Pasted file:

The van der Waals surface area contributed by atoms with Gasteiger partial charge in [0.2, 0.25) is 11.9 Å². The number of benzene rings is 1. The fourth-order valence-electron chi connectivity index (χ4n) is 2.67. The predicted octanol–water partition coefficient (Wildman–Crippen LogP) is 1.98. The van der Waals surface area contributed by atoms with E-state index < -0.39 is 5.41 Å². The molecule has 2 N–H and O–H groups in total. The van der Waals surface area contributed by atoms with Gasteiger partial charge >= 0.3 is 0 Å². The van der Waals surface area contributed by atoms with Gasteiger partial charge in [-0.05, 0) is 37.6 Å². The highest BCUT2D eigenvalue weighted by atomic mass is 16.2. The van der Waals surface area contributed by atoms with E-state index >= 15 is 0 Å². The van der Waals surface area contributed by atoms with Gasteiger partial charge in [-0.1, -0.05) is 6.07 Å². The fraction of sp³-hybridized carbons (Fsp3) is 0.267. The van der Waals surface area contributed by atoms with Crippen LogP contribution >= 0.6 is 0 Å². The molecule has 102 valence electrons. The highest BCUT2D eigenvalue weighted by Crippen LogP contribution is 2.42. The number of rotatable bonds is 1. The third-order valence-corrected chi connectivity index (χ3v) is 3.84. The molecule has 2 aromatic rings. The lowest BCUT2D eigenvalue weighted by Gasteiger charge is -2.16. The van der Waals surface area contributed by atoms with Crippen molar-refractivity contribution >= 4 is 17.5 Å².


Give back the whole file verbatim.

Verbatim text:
The van der Waals surface area contributed by atoms with Gasteiger partial charge in [0.2, 0.25) is 11.9 Å². The number of benzene rings is 1. The fourth-order valence-electron chi connectivity index (χ4n) is 2.67. The predicted octanol–water partition coefficient (Wildman–Crippen LogP) is 1.98. The van der Waals surface area contributed by atoms with E-state index < -0.39 is 5.41 Å². The molecule has 2 N–H and O–H groups in total. The van der Waals surface area contributed by atoms with Gasteiger partial charge >= 0.3 is 0 Å². The van der Waals surface area contributed by atoms with Gasteiger partial charge in [-0.05, 0) is 37.6 Å². The highest BCUT2D eigenvalue weighted by atomic mass is 16.2. The van der Waals surface area contributed by atoms with E-state index >= 15 is 0 Å². The van der Waals surface area contributed by atoms with Gasteiger partial charge in [-0.1, -0.05) is 6.07 Å². The fraction of sp³-hybridized carbons (Fsp3) is 0.267. The van der Waals surface area contributed by atoms with Crippen LogP contribution >= 0.6 is 0 Å². The molecule has 102 valence electrons. The highest BCUT2D eigenvalue weighted by Crippen LogP contribution is 2.42. The number of rotatable bonds is 1. The third-order valence-corrected chi connectivity index (χ3v) is 3.84. The molecule has 2 aromatic rings. The lowest BCUT2D eigenvalue weighted by Gasteiger charge is -2.16. The van der Waals surface area contributed by atoms with Crippen molar-refractivity contribution >= 4 is 17.5 Å².